I was thrilled to be able to visit this incredible Center and its warm and ingratiating people. The tour of the Center for Basque Studies was informative and sitting in on a class about the Basque language, culture and geography was a definite highlight. Interviews ensued with three Basque scholars and authors encapsulating a divine day with insight to an ancient people, my people!
Frequently Asked Questions
The Basques, origins and language
No one knows exactly where the Basques came from. Some say they have lived in that area since Cro-Magnon man first roamed Europe. Estimates of how long they have lived there vary from 10,000 to 75,000 years. Some say they are descended from the original Iberians.
Just as no one is sure about the origins of the Basques themselves, linguists are not in agreement over the origins of Euskara, the Basque language, either. (In Basque, the word euskara is not capitalized, but when using it in English, it is customary to capitalize it, just as we capitalize the names of other languages.) Although there are theories (none of them proven beyond a doubt) that Basque is related to other languages (such as the Georgian family of languages in the Caucasus, or the Berber language family of Africa, or even the Quechua language of Latin America), so far the only thing most experts agree on is that Euskara is in a language family by itself. That is, it is not related to any other language in the world. It is, therefore, not an Indo-European language (the large group to which English, French, Spanish, and Russian belong).
There are less than 600,000 fluent speakers in the Autonomous Community of Euskadi (Araba, Bizkaia, Gipuzkoa) and about 400,000 more who have learned some Basque but are not considered fluent. Since most of the Basque speakers of the world live in that area, these numbers give us a close estimate of the number worldwide. There are perhaps 15,000 speakers in Iparralde (the three provinces on the French side of the border), and it is estimated that about 10% of the people in Navarre speak Basque. There are also pockets of Basque speakers in Latin America and in North America. Basque speakers are called Euskaldunak, possessors of Euskara, and those who learn the language later in life are called Euskaldun berriak, “new Basques.”
Edited by Sandra Ott, the Center's collection of articles based on the conference on War, Exile, Justice, Everyday Life, which explore the experience in a variety of ways of ordinary citizens in times of war and strife, has been reviewed in the prestigious Bulletin of Hispanic Studies. Click here to read the review.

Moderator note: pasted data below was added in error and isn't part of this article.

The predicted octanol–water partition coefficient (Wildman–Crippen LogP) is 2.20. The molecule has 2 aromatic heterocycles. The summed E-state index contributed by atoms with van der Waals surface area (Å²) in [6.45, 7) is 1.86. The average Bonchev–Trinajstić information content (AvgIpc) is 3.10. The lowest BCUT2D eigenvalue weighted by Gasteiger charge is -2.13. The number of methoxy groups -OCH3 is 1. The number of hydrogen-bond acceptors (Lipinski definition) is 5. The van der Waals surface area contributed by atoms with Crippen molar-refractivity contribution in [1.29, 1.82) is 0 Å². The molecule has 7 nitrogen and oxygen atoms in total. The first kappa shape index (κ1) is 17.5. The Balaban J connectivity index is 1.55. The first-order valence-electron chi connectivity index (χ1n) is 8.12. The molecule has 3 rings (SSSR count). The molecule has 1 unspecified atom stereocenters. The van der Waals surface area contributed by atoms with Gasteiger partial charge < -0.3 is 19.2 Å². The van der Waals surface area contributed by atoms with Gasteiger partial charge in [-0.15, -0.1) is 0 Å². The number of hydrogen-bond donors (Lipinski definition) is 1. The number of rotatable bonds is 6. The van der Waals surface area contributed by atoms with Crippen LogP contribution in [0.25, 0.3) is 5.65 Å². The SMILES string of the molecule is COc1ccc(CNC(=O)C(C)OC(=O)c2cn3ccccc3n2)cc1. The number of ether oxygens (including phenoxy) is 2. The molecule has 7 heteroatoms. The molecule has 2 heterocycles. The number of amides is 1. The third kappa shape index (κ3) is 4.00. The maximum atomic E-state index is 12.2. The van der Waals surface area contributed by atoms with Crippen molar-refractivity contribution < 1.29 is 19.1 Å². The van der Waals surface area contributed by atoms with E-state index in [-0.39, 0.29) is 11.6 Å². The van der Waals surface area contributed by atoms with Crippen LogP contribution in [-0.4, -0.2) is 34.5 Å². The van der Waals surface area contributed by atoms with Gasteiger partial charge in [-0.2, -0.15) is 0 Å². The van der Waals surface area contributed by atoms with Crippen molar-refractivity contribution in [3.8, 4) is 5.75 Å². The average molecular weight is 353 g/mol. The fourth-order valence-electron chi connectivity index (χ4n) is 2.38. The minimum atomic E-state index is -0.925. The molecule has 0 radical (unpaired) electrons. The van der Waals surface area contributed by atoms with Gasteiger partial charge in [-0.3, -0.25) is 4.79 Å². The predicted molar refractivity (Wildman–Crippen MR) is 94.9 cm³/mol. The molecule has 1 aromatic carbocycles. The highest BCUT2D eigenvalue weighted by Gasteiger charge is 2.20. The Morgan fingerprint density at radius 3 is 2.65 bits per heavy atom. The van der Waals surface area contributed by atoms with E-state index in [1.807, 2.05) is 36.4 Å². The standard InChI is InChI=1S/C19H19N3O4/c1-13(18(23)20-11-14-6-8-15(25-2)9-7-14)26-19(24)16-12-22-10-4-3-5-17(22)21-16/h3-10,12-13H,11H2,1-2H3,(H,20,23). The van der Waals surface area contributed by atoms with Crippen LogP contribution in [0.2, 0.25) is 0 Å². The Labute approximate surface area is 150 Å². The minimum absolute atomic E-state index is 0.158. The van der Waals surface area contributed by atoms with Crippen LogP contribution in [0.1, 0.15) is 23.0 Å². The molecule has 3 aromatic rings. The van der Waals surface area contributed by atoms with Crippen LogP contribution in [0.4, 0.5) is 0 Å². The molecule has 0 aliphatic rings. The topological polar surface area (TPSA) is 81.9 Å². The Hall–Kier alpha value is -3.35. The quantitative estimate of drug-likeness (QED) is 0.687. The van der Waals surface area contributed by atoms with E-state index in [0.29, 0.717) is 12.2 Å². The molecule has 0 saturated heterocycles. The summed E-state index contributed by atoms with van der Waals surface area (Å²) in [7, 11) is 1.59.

The Center For Basque Studies honors the memory of friend, emeritus member of the CBS Advisory Board, and distinguished American Basque Pete T. Cenarrusa. Click here to read more.
The Center, the Special Collections of the UNR IGT-Matthewson Knowledge Center, and the Reynolds School of Journalism brought the university and local community together on September 25 to celebrate Warren Lerude's Robert Laxalt: A Story of a Storyteller. Click here to see photos from the event, and here to read more.
The Center for Basque Studies is an international study center dedicated to research into and publishing on Basque topics. In addition to our research mission, we provide basic Basque language instruction, give undergraduate and graduate classes on many Basque topics, host international scholars and conferences, promote research, offer a Ph.D. and an undergraduate minor, and publish a wide variety of books.
Center for Basque Studies, nazioarteko ikasketa gunea da non euskal gaiak ikertzen eta argitaratzen diren. Zehatzago esanda, bertan euskara oinarrizko mailan irakatsi, unibertsitate mailako euskal gaiak landu, nazioarteko hitzaldiak antolatu eta adituak biltzen ditu. Gainera, doktorego programa eta lizentzia mailako titulua ere eskaintzen ditu. Euskal gaiak ingeleraz plazaratzen duen argitaletxerik garrantzitsuena da, Center for Basque Studiesekoa.
My taped interviews while visiting the Center for Basque Studies , Reno on 1 September 2010
Xabier Irujo, Associate Professor, Co-Director, History, Literature, Academia
Sandra Ott, Associate Professor, Social Anthropologist
Joseba Zulaika, Professor, Co-Director, Culture, Religion/Spirituality
Kathleen Camino, Program Assistant, Office Manager, Basque Instructor